And that’s pretty much it!

If you want to skip the extra Product Colors table, you just need to create the Color Group column in the Product table and to modify the dax query to

SUMMARIZE( 'Product', 'Product'[Color], 'Product'[Color Group] )

And then later replace it with the column coming from the excel file in a similar fashion of what we did.

Is it quick? Maybe not. Is it better than just mapping bare-back copying and pasting values as they show up?  Definitely. Which way we should go? As usual, it depends. For serious projects, I recommend this approach.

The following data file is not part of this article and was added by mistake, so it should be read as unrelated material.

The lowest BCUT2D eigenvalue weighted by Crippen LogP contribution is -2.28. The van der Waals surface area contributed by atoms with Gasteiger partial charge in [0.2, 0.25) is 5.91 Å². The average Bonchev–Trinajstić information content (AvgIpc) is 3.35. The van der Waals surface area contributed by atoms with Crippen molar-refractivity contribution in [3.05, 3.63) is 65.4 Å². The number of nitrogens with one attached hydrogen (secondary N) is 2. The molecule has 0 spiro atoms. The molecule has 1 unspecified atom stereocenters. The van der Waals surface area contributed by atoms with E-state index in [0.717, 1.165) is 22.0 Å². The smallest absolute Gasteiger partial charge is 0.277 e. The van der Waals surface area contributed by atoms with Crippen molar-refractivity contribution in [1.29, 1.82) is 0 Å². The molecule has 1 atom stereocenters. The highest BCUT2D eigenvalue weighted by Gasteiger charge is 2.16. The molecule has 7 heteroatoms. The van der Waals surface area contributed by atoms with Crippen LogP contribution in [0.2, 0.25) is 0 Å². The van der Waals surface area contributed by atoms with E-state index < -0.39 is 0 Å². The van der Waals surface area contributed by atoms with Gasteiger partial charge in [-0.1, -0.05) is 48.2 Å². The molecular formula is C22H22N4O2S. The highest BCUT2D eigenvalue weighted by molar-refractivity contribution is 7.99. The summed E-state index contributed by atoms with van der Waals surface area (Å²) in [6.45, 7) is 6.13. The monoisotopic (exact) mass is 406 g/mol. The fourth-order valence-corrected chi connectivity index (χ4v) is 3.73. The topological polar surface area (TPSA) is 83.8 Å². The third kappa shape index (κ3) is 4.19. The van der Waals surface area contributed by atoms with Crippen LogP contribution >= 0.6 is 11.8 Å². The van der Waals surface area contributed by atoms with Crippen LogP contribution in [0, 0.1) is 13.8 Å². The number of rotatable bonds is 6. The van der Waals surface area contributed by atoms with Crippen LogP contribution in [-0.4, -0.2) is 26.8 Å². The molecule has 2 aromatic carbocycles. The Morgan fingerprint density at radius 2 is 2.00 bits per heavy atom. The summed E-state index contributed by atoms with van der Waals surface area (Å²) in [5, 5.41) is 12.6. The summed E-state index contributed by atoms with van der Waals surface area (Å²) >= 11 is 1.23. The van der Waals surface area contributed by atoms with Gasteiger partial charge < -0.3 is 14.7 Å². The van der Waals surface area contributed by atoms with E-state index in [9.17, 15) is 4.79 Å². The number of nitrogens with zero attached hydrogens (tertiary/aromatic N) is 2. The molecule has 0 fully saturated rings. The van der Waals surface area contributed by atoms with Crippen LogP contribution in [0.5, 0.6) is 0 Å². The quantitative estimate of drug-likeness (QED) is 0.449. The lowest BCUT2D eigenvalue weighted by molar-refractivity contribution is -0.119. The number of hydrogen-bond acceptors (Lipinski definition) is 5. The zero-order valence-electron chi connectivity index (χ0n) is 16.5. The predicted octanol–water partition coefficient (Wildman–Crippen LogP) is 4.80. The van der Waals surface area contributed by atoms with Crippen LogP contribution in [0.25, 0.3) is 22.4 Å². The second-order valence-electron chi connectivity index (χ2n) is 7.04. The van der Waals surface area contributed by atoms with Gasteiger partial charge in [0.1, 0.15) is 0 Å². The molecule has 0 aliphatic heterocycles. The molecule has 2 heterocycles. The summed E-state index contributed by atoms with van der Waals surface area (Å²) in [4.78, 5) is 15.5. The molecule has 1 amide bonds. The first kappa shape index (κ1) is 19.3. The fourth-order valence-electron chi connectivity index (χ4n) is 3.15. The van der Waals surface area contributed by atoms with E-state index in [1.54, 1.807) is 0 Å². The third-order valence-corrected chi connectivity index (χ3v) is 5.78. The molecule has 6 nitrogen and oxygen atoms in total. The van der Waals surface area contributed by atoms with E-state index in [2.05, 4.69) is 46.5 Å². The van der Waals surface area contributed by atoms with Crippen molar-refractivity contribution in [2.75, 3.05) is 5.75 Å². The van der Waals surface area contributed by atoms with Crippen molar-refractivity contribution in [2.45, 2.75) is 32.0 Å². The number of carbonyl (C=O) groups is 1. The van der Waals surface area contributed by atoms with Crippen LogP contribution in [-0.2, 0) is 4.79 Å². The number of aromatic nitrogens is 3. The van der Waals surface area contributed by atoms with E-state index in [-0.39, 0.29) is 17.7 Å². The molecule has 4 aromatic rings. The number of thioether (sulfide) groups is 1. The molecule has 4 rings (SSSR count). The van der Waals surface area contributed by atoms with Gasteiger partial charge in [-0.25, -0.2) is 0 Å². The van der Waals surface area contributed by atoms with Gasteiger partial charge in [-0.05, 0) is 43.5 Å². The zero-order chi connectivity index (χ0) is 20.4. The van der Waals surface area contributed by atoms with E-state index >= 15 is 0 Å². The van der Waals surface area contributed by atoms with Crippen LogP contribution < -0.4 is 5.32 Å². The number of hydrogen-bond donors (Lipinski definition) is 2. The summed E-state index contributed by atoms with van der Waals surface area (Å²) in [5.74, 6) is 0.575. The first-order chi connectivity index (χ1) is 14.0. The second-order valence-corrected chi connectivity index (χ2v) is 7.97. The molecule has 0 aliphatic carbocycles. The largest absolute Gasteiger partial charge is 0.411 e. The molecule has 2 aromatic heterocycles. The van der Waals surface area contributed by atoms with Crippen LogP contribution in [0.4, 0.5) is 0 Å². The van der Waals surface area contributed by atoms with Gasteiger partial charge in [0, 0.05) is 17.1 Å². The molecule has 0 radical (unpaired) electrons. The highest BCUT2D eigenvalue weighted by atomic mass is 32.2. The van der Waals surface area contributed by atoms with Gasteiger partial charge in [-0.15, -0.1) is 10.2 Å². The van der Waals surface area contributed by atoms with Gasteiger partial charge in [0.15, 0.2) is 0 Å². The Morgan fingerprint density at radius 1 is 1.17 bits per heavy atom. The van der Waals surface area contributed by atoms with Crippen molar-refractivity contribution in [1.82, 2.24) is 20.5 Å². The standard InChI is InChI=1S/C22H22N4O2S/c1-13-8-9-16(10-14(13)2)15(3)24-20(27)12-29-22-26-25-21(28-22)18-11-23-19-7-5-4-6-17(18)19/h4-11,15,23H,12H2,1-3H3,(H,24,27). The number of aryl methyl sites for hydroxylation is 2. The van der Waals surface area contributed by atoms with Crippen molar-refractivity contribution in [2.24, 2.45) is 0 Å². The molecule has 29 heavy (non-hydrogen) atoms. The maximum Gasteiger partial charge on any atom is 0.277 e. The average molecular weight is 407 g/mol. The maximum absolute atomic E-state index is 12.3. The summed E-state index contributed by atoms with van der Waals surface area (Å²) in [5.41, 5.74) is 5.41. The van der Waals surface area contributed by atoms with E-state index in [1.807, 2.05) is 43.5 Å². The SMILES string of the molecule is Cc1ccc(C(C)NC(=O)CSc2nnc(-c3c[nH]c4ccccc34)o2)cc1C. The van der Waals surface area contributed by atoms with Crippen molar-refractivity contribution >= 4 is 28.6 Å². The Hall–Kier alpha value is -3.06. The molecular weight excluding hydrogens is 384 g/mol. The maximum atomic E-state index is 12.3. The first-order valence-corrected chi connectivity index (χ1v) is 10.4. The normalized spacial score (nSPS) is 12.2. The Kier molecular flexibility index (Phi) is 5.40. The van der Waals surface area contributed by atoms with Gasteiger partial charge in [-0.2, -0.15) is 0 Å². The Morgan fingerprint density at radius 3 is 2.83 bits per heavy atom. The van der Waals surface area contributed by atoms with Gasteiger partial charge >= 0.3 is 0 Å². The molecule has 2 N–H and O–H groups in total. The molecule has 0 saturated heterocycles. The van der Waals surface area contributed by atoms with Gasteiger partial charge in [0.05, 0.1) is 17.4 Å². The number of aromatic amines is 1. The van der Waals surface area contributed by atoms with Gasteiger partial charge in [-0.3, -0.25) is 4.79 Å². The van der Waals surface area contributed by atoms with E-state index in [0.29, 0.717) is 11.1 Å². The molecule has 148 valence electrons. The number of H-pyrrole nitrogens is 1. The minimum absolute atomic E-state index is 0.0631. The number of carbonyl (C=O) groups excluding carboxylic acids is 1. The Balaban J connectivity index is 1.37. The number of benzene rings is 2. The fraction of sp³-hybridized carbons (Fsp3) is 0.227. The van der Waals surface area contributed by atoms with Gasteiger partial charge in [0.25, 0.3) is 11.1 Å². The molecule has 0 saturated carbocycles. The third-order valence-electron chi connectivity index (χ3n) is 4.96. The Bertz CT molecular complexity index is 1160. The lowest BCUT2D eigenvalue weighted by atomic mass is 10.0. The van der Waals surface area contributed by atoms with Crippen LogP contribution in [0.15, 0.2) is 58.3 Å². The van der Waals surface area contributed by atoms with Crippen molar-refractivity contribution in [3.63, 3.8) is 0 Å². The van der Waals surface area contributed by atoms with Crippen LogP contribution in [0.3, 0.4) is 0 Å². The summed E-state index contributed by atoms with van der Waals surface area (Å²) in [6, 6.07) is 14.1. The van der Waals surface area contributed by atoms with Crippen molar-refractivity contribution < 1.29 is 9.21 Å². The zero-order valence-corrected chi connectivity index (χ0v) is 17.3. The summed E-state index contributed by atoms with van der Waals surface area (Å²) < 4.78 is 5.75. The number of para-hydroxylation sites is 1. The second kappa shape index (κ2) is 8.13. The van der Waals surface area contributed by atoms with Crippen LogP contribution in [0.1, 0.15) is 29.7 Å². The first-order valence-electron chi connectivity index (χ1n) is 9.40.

The only thing worth noting is that you should definitely not enable refresh on open for the excel file. Because if you refresh the excel before the last changes have been loaded to the dataset your beautiful edits will revert to the last copy that was loaded to the dataset.

Also, this works well for ever-larger datasets. If you want to map items from a snapshot that will contain more or less items in each load, this might not be the right approach. But then again in BI normally we’ll keep history so this should not be a big problem. Even in such case you might still get away reading from both the source table and the table coming from the excel file (you’ll need to keep it in your dataset) but the dax query will be trickier.

If you read up until here, kudos to you. I appreciate it.